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Home Working with Section 106 ACHP Case Digest Spring 2003 Kentucky and Indiana: Construction of Ohio River Bridges
Kentucky and Indiana: Construction of Ohio River Bridges
Agency: Federal Highway
As reported in the Summer 2002 Case Digest, proposed highway improvements between Kentucky and Indiana were opposed by local preservation groups and Indian tribes concerned with the projectís effects on historic properties.
After extensive consultation, an agreement has been reached that allows the 40 consulting parties to develop design solutions together that are sensitive to historic preservation and other context values.
In October 2002, the proposed transportation enhancement project was listed as a priority under Executive Order 13274, Environmental Stewardship and Transportation Infrastructure Project Reviews.
Downtown Louisville, KY, site of one of the proposed major bridge projects (staff photo)
In December 2002, the Federal Highway Administration (FHWA) held a second consultation meeting with Indian tribes to discuss the phased identification and assessment of effects, and the treatment of properties of religious and cultural significance, including those with human remains.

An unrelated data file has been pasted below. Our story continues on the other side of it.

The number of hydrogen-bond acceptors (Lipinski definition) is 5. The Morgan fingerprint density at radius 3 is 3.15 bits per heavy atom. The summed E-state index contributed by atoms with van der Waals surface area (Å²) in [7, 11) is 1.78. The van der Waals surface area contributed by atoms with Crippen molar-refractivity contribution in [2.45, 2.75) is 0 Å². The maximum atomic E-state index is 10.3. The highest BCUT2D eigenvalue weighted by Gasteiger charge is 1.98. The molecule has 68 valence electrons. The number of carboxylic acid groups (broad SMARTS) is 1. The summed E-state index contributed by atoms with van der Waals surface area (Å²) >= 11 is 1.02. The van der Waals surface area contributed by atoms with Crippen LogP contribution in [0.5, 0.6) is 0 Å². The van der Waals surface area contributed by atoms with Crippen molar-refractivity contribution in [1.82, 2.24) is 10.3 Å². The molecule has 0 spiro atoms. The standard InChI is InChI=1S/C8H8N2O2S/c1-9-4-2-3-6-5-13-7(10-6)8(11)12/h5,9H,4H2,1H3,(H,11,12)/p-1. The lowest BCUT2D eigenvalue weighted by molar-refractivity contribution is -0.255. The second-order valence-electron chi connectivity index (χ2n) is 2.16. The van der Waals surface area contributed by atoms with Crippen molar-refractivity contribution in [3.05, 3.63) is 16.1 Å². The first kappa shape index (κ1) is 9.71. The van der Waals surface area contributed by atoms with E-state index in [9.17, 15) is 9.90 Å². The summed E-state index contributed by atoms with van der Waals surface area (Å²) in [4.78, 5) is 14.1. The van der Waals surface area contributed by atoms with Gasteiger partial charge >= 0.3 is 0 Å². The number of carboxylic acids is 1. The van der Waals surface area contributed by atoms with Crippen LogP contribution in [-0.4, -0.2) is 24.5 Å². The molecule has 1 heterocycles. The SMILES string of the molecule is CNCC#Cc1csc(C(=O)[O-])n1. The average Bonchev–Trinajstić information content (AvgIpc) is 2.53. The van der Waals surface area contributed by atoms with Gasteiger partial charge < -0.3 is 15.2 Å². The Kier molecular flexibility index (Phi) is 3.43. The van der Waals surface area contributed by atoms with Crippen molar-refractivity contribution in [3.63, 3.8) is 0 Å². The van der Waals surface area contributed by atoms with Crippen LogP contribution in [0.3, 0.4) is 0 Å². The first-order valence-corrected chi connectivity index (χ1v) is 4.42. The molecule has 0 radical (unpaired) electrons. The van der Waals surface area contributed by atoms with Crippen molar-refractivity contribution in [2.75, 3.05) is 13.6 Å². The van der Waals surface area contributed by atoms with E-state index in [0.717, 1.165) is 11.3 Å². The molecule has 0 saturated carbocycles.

Later, the tribes and other consulting parties, including the Society for American Archeology, worked to resolve their differences about how a draft agreement on the treatment of the historic properties should address their concerns.
In an effort to resolve the adverse effects of the proposed project on historic properties, the consulting parties continued their discussions. More than 40 groups participated, including city and State agencies, Indian tribes, and preservation groups, with the addition of several archeology organizations. In March 2003, FHWA circulated a final agreement that was executed by the projects signatories, including the ACHP.
Under the agreement, consulting parties will continue their collaborative effort for design solutions that are sensitive to historic preservation. The agreement also provides for specific mitigation measures to address direct and indirect adverse effects from noise, lighting, and construction. Historic property plans developed under the terms of the agreement will guide the selection of some specific mitigation measures.
For background information on this case, see the Summer 2002 Case
Digest at www.achp.gov/casearchive/.
Staff contact: Laura Henley Dean
Posted August 15, 2003
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